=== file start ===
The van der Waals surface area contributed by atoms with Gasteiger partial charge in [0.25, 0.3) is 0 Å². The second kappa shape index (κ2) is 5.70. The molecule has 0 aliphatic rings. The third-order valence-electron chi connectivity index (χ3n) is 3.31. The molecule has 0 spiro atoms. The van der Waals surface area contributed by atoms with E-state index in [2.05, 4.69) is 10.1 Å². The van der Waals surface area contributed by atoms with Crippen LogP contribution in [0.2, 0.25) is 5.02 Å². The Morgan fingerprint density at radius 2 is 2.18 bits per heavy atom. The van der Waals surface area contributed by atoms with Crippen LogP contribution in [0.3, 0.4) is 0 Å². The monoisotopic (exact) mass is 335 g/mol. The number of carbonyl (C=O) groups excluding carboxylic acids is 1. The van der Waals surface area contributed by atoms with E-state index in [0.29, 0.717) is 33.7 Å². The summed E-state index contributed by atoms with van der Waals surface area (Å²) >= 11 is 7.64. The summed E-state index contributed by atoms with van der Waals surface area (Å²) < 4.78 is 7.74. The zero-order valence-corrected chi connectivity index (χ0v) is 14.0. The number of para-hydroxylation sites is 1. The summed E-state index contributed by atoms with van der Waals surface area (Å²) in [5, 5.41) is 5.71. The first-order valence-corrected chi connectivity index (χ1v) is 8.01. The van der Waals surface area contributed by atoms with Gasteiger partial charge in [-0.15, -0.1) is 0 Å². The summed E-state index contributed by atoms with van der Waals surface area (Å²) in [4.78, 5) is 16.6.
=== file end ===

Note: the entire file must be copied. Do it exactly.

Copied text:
The van der Waals surface area contributed by atoms with Gasteiger partial charge in [0.25, 0.3) is 0 Å². The second kappa shape index (κ2) is 5.70. The molecule has 0 aliphatic rings. The third-order valence-electron chi connectivity index (χ3n) is 3.31. The molecule has 0 spiro atoms. The van der Waals surface area contributed by atoms with E-state index in [2.05, 4.69) is 10.1 Å². The van der Waals surface area contributed by atoms with Crippen LogP contribution in [0.2, 0.25) is 5.02 Å². The Morgan fingerprint density at radius 2 is 2.18 bits per heavy atom. The van der Waals surface area contributed by atoms with Crippen LogP contribution in [0.3, 0.4) is 0 Å². The monoisotopic (exact) mass is 335 g/mol. The number of carbonyl (C=O) groups excluding carboxylic acids is 1. The van der Waals surface area contributed by atoms with E-state index in [0.29, 0.717) is 33.7 Å². The summed E-state index contributed by atoms with van der Waals surface area (Å²) >= 11 is 7.64. The summed E-state index contributed by atoms with van der Waals surface area (Å²) < 4.78 is 7.74. The zero-order valence-corrected chi connectivity index (χ0v) is 14.0. The number of para-hydroxylation sites is 1. The summed E-state index contributed by atoms with van der Waals surface area (Å²) in [5, 5.41) is 5.71. The first-order valence-corrected chi connectivity index (χ1v) is 8.01. The van der Waals surface area contributed by atoms with Gasteiger partial charge in [-0.15, -0.1) is 0 Å². The summed E-state index contributed by atoms with van der Waals surface area (Å²) in [4.78, 5) is 16.6.